In the past few weeks, I have been closely watching, and also participating in, the Occupy movement. After a rather dry decade in terms of both street activism and also any evidence of concern on the part of the general populace about the dramatic gains being made both within countries and also globally in the distance between rich and poor, I have been struck by the remarkable cogency of the message being delivered by protestors (despite all defensive attempts to deny the movement coherence): they would like more social equality.
Enough opportunities have been opened by this movement to explain why that I can skip ahead to a brief discussion of #Occupy narrative. (Although I will say that I have perhaps never as much appreciated the validating nature of being on the side of a dominant culture narrative--along with its accompanying epistemological danger: if everyone agrees with me, I must be right! In addition, if you haven't been following any of the various Occupations, I'll exhort you to read up on them, particularly in the indie press; they're making good points salient to most people.)
As I have also been exhorting my classes (especially my course on globalization, more or less abstracted here in the links in this post) for years, the targets being taken on by various Occupy protests are large and obvious enough that the narrative thread is fairly available: the economic activities of the free market, despite all the attractive imagery of trickle-down economics and the tide rising all boats that was supposed to follow from that has not worked; instead it has dammed ever-larger proportions of world wealth in ever-smaller pockets of circulation. Even if some laggards have fallen behind on this message and insist that they really ARE part of the 1%, despite all indications to the contrary (particularly amusing in this and related schoolings), most people who are paying attention are understanding the basic message that power needs to be wrested away from the small cluster of financial giants controlling the world economy -- enough that a wide range of personal testimonials, succinct expressions of anger, and kind of random signs are all building a movement that, if you hadn't been paying attention to the financial sector taking over, would seem almost implausibly coherent.
No less than George Lakoff has weighed in on this coherence* (having impressively waited, first, though, a decent interval to allow the movement to express itself without people perceiving messaging "help" from corners like his): "From what I have seen of most members of OWS, your individual concerns all flow from one moral focus."
OWS is a moral and patriotic movement. It sees Democracy as flowing from citizens caring about one another as well as themselves, and acting with both personal and social responsibility. Democratic governance is about The Public, and the liberty that The Public provides for a thriving Private Sphere. From such a democracy flows fairness, which is incompatible with a hugely disproportionate distribution of wealth. And from the sense of care implicit in such a democracy flows a commitment to the preservation of nature.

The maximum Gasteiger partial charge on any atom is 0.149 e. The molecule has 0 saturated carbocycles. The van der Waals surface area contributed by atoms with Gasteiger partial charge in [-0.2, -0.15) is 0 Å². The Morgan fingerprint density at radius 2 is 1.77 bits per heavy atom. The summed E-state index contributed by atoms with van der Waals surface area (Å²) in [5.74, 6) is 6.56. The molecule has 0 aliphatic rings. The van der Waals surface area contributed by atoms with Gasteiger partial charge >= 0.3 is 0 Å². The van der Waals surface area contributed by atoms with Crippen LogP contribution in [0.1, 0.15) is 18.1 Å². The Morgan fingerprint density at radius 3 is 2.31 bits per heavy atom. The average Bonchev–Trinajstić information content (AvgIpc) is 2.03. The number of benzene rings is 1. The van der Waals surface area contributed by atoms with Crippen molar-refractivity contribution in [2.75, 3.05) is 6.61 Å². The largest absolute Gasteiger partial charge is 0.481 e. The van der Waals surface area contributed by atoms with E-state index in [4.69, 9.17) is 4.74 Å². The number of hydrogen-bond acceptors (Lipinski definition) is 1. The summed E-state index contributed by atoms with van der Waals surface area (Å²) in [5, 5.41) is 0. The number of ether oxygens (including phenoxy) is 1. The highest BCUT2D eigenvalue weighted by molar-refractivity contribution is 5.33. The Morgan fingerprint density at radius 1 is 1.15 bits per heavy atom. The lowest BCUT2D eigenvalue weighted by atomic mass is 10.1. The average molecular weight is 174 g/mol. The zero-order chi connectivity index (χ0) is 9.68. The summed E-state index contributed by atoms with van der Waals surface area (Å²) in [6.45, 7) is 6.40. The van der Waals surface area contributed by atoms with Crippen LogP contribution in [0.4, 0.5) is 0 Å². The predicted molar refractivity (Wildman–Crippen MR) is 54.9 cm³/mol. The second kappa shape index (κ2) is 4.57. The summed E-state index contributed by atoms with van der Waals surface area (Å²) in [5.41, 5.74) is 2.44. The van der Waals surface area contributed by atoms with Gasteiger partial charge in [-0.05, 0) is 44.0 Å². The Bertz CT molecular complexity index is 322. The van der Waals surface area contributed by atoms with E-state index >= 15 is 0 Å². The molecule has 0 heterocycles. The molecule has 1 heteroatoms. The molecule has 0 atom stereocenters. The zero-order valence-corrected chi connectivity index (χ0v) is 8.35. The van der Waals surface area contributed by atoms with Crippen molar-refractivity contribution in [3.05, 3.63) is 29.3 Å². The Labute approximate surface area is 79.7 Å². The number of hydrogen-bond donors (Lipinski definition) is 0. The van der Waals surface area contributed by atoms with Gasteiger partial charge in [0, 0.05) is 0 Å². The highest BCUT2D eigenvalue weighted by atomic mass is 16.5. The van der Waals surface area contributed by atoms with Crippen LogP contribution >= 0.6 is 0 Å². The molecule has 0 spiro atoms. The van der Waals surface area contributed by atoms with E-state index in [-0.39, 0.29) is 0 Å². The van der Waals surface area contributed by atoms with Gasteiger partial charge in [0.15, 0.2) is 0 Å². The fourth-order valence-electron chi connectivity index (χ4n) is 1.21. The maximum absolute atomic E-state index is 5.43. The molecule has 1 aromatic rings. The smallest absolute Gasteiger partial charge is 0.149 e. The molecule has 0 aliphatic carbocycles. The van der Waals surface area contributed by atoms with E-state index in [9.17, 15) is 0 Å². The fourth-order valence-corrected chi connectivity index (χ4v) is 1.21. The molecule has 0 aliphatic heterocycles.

To allow you, dear readers, some time to catch up on all these interesting analyses, I will keep my comments brief. However, having been mulling muddy set of complex financial arrangements into a personal experience people can identify with? Has something about the narrativization of the current financial crisis transformed it from an analysis people didn't want to hear about from social scientists like me into something people cannot wait to share the latest tidbit about on their facebook pages? For those of us interested in maintaining the momentum of this engagement with important progressive politics, it will be important to understand what enables different people to tell their stories of current experience and future vision in ways that engage with difficult politics (even the 99% in Canada and the U.S., for example, are still mostly in the world 1%, and the political implications of that probably come with enough cognitive dissonance reduction to sink the most agentic and fun-seeming promotional campaign possible). But while people are paying attention and trying to figure out what to do, this seems like an excellent moment to read some signs, listen to your local protestors, and figure out how implausibly aspirational change narratives that are usually relegated to the realm of fictional utopias become real for people.I have been curious about the cognitive processes that have gone into the development of the #Occupy narratives. Has the opportunity to read and hear about so many others' narratives about their own experience of being down and out, despite their best efforts, due to systemic barriers helped to transform a
* I was somewhat less impressed with Jonathan Haidt's analysis, which, although cleverly illustrated, was frustrating in its seemingly willful slippage in discussing the central #Occupy tenet of fairness, since such a large part of the message everyone else seems to be taking away has to do with the unfairness of the similar amounts of work done by (/"contributed by") the "99%" and the "1%", despite their huge outcome disparities, in contrast to his assessment that "When everyone’s contribution is the same, then the proportional outcome is equality. But in a free market system, where some work harder or are more talented or lucky, it will always be the case that some people make a greater contribution than others, and therefore end up taking home a larger share of the pie."